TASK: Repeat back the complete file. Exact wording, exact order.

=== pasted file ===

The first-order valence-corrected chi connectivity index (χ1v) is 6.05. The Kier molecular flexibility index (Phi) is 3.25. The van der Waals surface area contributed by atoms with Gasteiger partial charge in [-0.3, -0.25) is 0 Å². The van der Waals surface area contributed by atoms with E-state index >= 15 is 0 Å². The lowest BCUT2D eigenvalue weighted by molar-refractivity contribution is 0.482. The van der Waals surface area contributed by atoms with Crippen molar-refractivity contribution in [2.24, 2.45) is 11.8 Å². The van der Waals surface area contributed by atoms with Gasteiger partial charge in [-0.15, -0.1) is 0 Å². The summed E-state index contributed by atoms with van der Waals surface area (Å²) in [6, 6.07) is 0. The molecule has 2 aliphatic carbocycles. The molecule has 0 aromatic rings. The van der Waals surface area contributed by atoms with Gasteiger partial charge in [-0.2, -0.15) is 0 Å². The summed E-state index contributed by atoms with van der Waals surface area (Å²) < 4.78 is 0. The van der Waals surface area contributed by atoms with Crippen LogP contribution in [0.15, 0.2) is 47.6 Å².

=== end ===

The first-order valence-corrected chi connectivity index (χ1v) is 6.05. The Kier molecular flexibility index (Phi) is 3.25. The van der Waals surface area contributed by atoms with Gasteiger partial charge in [-0.3, -0.25) is 0 Å². The van der Waals surface area contributed by atoms with E-state index >= 15 is 0 Å². The lowest BCUT2D eigenvalue weighted by molar-refractivity contribution is 0.482. The van der Waals surface area contributed by atoms with Crippen molar-refractivity contribution in [2.24, 2.45) is 11.8 Å². The van der Waals surface area contributed by atoms with Gasteiger partial charge in [-0.15, -0.1) is 0 Å². The summed E-state index contributed by atoms with van der Waals surface area (Å²) in [6, 6.07) is 0. The molecule has 2 aliphatic carbocycles. The molecule has 0 aromatic rings. The van der Waals surface area contributed by atoms with Gasteiger partial charge in [-0.2, -0.15) is 0 Å². The summed E-state index contributed by atoms with van der Waals surface area (Å²) < 4.78 is 0. The van der Waals surface area contributed by atoms with Crippen LogP contribution in [0.15, 0.2) is 47.6 Å².